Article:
Trimble explained his thinking to The Daily Telegraph: “Structurally [Sinn Féin] are operating the institutions of Northern Ireland. We all know this is a partitionist agreement and they’re working the agreement. Now, they may still say that they’re pursuing a strategy of seeking a united Ireland and being 60s radicals. We’ll hear shortly that they’re taking a long march through the institutions - though we all know where that ended!” (November 18). He is, of course, putting a unionist gloss on the British-Irish Agreement. It could equally lead (eventually) to a safe, bourgeois all-Ireland state. Nevertheless, in the short term he is correct: SF is helping to run the Northern Ireland statelet.

So Trimble - fully supported by Northern Ireland secretary Peter Mandelson - had to pull out all the stops. Managing to win over one of the most influential hardliners, John Taylor, who had claimed to be “undecided” right until the last minute but “persuaded” by Mandelson’s assurances, and waving his postdated letter of resignation - to be implemented if decommissioning is not underway by February 2000 - the UUP leader was able to secure 58% backing for the setting up of the executive. Mandelson’s ploy of awarding the George Cross to the Royal Ulster Constabulary played no small part in the battle for the minds of the party membership, as did dire warnings about the danger of a forthcoming bombing campaign on the British mainland by “extremist terrorists” (as opposed to the more reasonable variety in SF/IRA presumably).

Thus, according to the Mitchell formula, “Devolution should take effect, then the executive should meet and then the paramilitary groups should appoint their established representatives, all on the same day, in that order.” If arms have not been handed in by February, the recalled UUP council could in theory authorise the withdrawal of Trimble, together with UUP ministers Reg Empey, Michael McGimpsey and Sam Foster, from the executive - but as things stand now it is unlikely.

There will of course be many difficulties for Trimble ahead. The DUP has openly admitted that it is taking up its ministerial entitlements only in order to sabotage the whole deal. And the defection of just one or two anti-agreement unionists from Trimble’s party would mean that the assembly could be paralysed, formally needing as it does a majority for any major decision from both self-designated ‘unionists’ and ‘nationalists’. However, from the point of view of Britain, the USA and Ireland, the main thing is that devolution is up and running.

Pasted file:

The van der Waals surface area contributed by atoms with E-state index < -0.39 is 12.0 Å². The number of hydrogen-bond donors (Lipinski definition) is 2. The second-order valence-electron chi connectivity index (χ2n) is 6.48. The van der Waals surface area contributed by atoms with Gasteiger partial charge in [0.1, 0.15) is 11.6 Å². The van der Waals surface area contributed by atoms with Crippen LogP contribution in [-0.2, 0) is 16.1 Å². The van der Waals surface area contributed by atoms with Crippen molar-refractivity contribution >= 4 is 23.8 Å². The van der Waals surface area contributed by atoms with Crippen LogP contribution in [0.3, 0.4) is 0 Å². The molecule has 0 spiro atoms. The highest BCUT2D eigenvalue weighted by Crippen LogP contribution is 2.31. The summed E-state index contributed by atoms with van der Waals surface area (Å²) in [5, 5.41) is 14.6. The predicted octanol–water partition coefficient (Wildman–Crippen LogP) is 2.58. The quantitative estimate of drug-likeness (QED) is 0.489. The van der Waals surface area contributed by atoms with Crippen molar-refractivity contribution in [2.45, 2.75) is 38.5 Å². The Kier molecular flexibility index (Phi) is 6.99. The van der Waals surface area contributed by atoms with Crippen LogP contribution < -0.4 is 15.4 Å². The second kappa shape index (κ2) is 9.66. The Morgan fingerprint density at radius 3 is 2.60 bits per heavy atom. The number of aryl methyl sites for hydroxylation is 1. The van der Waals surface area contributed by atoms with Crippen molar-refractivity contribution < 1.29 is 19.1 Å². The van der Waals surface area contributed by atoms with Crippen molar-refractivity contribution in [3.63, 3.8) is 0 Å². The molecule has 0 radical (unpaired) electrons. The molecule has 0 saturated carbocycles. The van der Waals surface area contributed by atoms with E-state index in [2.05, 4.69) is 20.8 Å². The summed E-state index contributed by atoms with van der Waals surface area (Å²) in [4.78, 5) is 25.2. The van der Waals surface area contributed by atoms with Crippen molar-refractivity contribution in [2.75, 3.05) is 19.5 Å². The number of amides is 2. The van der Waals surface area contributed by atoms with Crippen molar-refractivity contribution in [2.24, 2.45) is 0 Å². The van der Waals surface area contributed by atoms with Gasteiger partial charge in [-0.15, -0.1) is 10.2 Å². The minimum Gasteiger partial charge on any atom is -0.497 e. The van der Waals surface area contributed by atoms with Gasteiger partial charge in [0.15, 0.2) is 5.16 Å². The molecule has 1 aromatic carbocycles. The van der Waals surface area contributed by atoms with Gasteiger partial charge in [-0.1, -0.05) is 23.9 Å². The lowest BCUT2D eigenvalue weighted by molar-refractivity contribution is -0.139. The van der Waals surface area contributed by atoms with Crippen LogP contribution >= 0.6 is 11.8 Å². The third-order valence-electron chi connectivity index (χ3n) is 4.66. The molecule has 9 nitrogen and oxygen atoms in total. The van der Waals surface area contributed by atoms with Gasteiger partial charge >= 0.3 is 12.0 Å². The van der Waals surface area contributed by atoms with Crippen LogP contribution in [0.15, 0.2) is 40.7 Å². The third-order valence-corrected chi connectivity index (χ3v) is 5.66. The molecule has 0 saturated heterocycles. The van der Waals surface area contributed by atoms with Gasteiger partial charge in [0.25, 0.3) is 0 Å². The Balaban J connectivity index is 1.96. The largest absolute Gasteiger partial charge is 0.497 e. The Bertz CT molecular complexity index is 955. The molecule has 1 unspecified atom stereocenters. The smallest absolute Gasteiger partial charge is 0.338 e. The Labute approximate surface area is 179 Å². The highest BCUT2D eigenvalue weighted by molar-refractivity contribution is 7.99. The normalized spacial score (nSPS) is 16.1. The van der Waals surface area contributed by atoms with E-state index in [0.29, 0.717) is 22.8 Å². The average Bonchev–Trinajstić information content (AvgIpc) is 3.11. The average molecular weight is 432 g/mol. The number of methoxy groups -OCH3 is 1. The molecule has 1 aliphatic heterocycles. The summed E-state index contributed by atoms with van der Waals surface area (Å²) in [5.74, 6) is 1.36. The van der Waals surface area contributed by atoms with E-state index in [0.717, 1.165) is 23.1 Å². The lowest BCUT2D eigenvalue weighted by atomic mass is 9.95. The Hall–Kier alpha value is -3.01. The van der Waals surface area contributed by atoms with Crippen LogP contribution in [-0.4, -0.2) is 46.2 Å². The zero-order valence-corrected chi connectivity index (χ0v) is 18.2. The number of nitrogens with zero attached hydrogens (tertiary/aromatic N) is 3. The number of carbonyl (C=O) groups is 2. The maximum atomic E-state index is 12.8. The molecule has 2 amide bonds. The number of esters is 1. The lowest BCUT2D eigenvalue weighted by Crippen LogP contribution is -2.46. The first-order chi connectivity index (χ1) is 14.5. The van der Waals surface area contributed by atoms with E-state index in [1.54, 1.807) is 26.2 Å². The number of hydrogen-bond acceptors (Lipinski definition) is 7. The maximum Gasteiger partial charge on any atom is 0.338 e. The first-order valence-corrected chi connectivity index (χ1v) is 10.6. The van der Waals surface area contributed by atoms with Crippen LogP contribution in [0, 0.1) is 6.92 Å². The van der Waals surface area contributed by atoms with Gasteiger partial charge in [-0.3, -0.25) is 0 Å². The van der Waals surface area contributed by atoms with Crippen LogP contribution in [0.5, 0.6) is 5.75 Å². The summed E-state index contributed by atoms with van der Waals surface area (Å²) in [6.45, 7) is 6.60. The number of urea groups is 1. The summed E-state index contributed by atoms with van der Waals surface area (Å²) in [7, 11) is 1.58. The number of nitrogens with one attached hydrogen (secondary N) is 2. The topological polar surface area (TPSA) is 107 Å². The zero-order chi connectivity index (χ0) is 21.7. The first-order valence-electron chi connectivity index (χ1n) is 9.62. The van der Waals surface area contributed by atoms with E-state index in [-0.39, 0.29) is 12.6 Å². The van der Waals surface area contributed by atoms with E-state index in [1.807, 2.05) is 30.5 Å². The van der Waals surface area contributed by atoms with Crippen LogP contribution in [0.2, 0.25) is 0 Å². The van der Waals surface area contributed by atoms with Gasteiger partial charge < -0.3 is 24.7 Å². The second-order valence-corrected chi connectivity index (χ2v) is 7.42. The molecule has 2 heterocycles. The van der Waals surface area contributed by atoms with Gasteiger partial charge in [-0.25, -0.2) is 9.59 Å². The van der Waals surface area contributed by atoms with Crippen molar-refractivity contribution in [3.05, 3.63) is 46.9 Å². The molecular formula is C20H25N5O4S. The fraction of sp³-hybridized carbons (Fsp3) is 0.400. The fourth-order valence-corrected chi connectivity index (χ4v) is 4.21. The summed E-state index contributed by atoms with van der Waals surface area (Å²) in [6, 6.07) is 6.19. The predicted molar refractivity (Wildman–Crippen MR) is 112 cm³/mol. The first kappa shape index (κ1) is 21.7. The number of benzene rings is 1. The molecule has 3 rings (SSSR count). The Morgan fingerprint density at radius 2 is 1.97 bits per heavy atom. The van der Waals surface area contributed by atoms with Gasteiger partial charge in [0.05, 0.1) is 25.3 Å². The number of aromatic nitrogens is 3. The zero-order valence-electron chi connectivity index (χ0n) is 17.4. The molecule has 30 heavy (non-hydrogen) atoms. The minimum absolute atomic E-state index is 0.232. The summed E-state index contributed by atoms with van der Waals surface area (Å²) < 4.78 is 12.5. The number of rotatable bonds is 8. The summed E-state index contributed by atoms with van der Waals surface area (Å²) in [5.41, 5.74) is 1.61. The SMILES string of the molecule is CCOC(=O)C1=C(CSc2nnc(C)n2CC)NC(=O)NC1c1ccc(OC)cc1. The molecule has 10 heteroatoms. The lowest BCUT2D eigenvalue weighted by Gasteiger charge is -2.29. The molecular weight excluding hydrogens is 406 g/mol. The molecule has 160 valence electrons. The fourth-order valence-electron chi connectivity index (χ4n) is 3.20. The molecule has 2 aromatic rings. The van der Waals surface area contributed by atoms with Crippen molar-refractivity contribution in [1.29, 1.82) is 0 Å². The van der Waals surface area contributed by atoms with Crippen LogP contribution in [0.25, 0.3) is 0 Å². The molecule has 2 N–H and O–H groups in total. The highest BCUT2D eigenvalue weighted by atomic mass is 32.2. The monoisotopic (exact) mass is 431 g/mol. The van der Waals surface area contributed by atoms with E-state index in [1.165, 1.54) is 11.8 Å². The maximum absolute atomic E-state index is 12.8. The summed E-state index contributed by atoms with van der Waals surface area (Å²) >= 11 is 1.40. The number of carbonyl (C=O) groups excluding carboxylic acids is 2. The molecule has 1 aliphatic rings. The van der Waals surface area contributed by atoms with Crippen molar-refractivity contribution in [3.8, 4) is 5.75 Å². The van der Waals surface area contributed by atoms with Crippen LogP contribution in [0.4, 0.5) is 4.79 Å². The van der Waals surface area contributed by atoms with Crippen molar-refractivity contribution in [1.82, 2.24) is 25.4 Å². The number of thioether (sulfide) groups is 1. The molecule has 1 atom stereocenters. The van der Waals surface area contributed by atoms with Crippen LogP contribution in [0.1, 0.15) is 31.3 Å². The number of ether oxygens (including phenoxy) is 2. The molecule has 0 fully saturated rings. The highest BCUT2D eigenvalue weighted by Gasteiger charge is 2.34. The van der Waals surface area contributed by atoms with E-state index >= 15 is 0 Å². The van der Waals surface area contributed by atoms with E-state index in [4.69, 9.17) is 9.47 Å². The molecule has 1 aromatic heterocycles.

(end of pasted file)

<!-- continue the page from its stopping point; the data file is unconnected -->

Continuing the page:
It is, of course, uncertain whether decommissioning - meaningful or otherwise - will actually occur. As Martin Ferris, a senior SF negotiator, pointed out (to the embarrassment of Gerry Adams) to supporters in the USA, “If IRA guns are silent, the executive is up and doing business, the assembly is up and doing business, why on earth would Blair collapse all of that over the non-decommissioning of guns that are silent anyway?” Why indeed. Such a move would be “sheer lunacy”, in the words of another leading SFer, Pat Doherty, who also poured cold water on the idea of the IRA handing over its guns. It is now clear that the refusal to decommission has gained SF/IRA much ground. A well timed token surrender of outdated arms could, if necessary, still be enacted to allow Trimble to argue for the continuation of the executive.

Adams and McGuinness now look set to advance their own influence, together with that of Sinn Féin, not only in the Six Counties, where SF can be expected to replace the SDLP as the leading catholic-Irish party in the short term, but in the South too. Here the organisation is taking rapid strides forward, building on the prestige of its central role in the unfolding settlement. Their ambitions stretch far beyond a couple of toy ministries in Northern Ireland: they see themselves playing a central role in the government of a future united Ireland.

Does this mean that the deal is a step forward in the interests of democracy and the working class? Clearly not. We are communists, not nationalists. A united Ireland imposed from above - not least against the will of the million British-Irish in the north - would not advance our cause by one inch. The fact that Trimble and Adams are being praised to the sky by Blair and Mandelson should tell us whose interests are being served by a deal which institutionalises sectarian divisions. The revolutionary situation that gripped the Six Counties for three decades, and occasionally threatened to spill over into the republic too, has been successfully negated.

But the new situation opens up new possibilities. Tension remains high and the Tories could yet seek to take advantage of loyalist discontent in the British-Irish community to provoke a crisis for Blair - using extra-parliamentary methods. More importantly, there will be new opportunities for communists. Our central aim in Ireland remains working class unity - and that can only be achieved voluntarily.

We are for a united Ireland from below. This means forging in these new conditions a strategy capable of winning the British-Irish population from Trimble, Paisley and Hutchinson, and the catholic-Irish population from Ahern, Hume and Adams.

Jim Blackstock